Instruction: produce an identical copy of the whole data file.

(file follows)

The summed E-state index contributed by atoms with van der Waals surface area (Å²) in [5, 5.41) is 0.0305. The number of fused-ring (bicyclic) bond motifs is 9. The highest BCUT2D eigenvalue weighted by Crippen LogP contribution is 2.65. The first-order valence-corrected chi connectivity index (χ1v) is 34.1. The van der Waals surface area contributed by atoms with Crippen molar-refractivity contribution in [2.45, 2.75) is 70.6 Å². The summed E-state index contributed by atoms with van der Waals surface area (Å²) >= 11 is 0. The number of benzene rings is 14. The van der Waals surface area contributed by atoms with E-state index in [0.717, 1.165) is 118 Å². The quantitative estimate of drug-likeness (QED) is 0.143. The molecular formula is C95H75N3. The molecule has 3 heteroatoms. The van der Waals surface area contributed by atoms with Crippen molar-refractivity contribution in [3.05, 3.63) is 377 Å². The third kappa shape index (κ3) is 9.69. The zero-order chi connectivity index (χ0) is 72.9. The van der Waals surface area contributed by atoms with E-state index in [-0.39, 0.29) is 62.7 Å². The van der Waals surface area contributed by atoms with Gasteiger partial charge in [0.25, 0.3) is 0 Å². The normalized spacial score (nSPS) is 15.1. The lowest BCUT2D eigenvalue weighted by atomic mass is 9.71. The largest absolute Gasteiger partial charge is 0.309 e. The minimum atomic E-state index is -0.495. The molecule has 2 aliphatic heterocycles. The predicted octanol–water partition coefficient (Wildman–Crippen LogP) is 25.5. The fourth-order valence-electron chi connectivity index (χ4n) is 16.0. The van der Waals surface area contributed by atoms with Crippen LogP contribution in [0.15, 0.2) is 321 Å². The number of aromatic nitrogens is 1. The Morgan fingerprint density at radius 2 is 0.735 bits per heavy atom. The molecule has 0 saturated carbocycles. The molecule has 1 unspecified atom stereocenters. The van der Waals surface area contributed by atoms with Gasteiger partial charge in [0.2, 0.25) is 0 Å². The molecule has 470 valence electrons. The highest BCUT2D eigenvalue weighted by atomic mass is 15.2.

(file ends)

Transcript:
The summed E-state index contributed by atoms with van der Waals surface area (Å²) in [5, 5.41) is 0.0305. The number of fused-ring (bicyclic) bond motifs is 9. The highest BCUT2D eigenvalue weighted by Crippen LogP contribution is 2.65. The first-order valence-corrected chi connectivity index (χ1v) is 34.1. The van der Waals surface area contributed by atoms with Crippen molar-refractivity contribution in [2.45, 2.75) is 70.6 Å². The summed E-state index contributed by atoms with van der Waals surface area (Å²) >= 11 is 0. The number of benzene rings is 14. The van der Waals surface area contributed by atoms with E-state index in [0.717, 1.165) is 118 Å². The quantitative estimate of drug-likeness (QED) is 0.143. The molecular formula is C95H75N3. The molecule has 3 heteroatoms. The van der Waals surface area contributed by atoms with Crippen molar-refractivity contribution in [3.05, 3.63) is 377 Å². The third kappa shape index (κ3) is 9.69. The zero-order chi connectivity index (χ0) is 72.9. The van der Waals surface area contributed by atoms with E-state index in [-0.39, 0.29) is 62.7 Å². The van der Waals surface area contributed by atoms with Gasteiger partial charge in [0.25, 0.3) is 0 Å². The normalized spacial score (nSPS) is 15.1. The lowest BCUT2D eigenvalue weighted by atomic mass is 9.71. The largest absolute Gasteiger partial charge is 0.309 e. The minimum atomic E-state index is -0.495. The molecule has 2 aliphatic heterocycles. The predicted octanol–water partition coefficient (Wildman–Crippen LogP) is 25.5. The fourth-order valence-electron chi connectivity index (χ4n) is 16.0. The van der Waals surface area contributed by atoms with Crippen LogP contribution in [0.15, 0.2) is 321 Å². The number of aromatic nitrogens is 1. The Morgan fingerprint density at radius 2 is 0.735 bits per heavy atom. The molecule has 0 saturated carbocycles. The molecule has 1 unspecified atom stereocenters. The van der Waals surface area contributed by atoms with Gasteiger partial charge in [0.2, 0.25) is 0 Å². The molecule has 470 valence electrons. The highest BCUT2D eigenvalue weighted by atomic mass is 15.2.